This is not new thinking. In fact this approach has dominated development planning for nearly three decades. It confuses growth with development: growth of Gross National Product has gone hand-in-hand with deepening inequality, poverty and repression in many Third World countries.
Brandt proposes to expand a system which has boosted the rich and failed to trickle down benefits to the poor. It is the mixture as before washed down with a stiff dose of moral rhetoric.
• Government Negotiations — The Report implies that improvements in the lives of the world’s poor will come mainly from negotiations between governments. It chronicles a long record of failure in this respect: trade liberalisation, the international grain agreement, the emergency food reserve, the rights of migrant workers and many other issues — including the West’s official aid target (0.7% of GNP by 1975, then 1980, now 1985).
Yet all the Report offers is more negotiations, plus the cloak-and-dagger thrills of a 48-hour summit of world leaders ‘behind closed doors’. As the next two points show the failure of government negotiations has deep roots and can’t be explained away by vague murmuring about ‘lack of political will’.
• Nation-Statism — By focusing on relations between nation-states, supposedly democratically represented by their governments, the Report fosters the 18th century illusion that countries are enclosed behind frontier walls — with governments which control every aspect of national life and decide when to raise or lower the drawbridge.
In the real world, most nation-states offer few obstacles to the movement of trade and capital across national boundaries. As the Report admits, multinational companies stride the globe and are increasingly unaccountable to national governments. Yet the Report’s proposals for control are anaemic. It remains committed to ’marketforces’ and the ‘tree movement’ of capital.
In such a system it makes sense to invest where profits are quick and certain. Ideal conditions include: low wages, repression of effective opposition ensuring a ‘stable investment climate’, denial of human rights, curbs on trade union activity and the freedom to ship profits from poor countries to rich ones.
• Happy Families — The emphasis on national governments fosters the further illusion that nation-states are harmonious happy families where peasants touch their forelocks to the mighty. The government is seen as a neutral referee between conflicting interests, speaking for all — including the poor.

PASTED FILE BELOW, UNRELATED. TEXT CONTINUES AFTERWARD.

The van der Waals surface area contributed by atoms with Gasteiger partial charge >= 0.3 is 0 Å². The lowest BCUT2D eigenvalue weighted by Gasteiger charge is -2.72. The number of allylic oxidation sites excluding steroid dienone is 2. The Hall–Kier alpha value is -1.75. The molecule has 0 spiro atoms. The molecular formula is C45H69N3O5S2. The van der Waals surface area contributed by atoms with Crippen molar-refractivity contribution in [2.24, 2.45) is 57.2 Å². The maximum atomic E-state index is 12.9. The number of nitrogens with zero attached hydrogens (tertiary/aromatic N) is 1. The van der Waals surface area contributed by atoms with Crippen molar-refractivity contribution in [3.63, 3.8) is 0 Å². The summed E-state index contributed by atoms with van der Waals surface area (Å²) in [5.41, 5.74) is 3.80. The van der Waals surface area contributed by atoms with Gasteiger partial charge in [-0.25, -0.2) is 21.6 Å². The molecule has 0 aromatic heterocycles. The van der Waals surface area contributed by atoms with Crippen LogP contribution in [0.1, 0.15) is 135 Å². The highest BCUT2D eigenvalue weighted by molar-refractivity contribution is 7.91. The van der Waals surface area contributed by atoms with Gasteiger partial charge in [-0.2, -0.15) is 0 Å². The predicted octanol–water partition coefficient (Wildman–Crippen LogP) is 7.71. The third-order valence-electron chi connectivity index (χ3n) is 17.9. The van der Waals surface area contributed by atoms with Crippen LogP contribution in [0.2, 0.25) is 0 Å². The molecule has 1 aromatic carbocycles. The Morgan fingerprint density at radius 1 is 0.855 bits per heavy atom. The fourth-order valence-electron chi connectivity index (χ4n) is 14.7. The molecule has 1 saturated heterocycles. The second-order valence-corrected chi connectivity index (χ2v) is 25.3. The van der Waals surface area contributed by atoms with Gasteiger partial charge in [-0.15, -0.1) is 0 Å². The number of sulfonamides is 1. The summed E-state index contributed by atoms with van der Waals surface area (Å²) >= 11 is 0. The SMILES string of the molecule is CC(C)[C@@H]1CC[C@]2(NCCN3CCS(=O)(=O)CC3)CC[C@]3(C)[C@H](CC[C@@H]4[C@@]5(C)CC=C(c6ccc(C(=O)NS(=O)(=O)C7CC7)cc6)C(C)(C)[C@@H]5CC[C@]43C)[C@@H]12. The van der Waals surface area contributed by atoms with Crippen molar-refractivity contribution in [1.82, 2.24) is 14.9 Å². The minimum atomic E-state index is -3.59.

In reality, most Third World governments are from a privileged, urban minority. These elites are tied to Western business interests and consumer life-styles. They regard their fellow-citizens as ‘backward’ and ignorant and are as distant from the poor as high-powered international conferences in Geneva and New York. The mutual interests the Report appeals to are between those elites and our own.
• Mutual Interests and Moral Concern - So, it is not surprising the Report finally admits reforms based on ‘mutual interests’ will probably benefit only the powerful. For this reason, ‘especially as far as the poorest people and the poorest countries are concerned’; the Report appeals to human solidarity and a commitment to social justice.
In the end moral concern is invoked to deal with those central problems of world development which the much-trumpeted mutual interests cannot resolve. However, moral values are insufficient to make institutions and elites surrender their power or turn against their own material interests.
Brandt’s moral tone is superficially attractive. But it is a rhetorical substitute for hard thinking about who controls what resources, how change towards justice can be achieved and how the poor can wrest from the powerful more control over their lives. Moral values would be better employed telling us whose side we should be on and how to persevere in the struggle.
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